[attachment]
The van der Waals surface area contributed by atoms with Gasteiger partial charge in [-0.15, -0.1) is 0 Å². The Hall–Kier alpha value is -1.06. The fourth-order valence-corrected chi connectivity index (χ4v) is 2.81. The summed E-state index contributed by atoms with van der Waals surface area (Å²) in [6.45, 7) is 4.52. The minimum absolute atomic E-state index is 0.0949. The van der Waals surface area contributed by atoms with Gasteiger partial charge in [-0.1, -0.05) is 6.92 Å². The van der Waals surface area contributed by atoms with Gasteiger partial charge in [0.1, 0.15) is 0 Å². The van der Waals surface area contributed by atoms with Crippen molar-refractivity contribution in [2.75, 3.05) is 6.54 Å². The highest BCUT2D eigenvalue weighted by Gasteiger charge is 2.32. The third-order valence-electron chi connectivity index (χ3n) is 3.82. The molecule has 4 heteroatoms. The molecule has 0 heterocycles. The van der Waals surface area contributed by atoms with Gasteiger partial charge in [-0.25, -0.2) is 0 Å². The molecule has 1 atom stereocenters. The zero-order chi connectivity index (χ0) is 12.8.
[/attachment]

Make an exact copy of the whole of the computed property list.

The van der Waals surface area contributed by atoms with Gasteiger partial charge in [-0.15, -0.1) is 0 Å². The Hall–Kier alpha value is -1.06. The fourth-order valence-corrected chi connectivity index (χ4v) is 2.81. The summed E-state index contributed by atoms with van der Waals surface area (Å²) in [6.45, 7) is 4.52. The minimum absolute atomic E-state index is 0.0949. The van der Waals surface area contributed by atoms with Gasteiger partial charge in [-0.1, -0.05) is 6.92 Å². The van der Waals surface area contributed by atoms with Gasteiger partial charge in [0.1, 0.15) is 0 Å². The van der Waals surface area contributed by atoms with Crippen molar-refractivity contribution in [2.75, 3.05) is 6.54 Å². The highest BCUT2D eigenvalue weighted by Gasteiger charge is 2.32. The third-order valence-electron chi connectivity index (χ3n) is 3.82. The molecule has 4 heteroatoms. The molecule has 0 heterocycles. The van der Waals surface area contributed by atoms with Gasteiger partial charge in [-0.25, -0.2) is 0 Å². The molecule has 1 atom stereocenters. The zero-order chi connectivity index (χ0) is 12.8.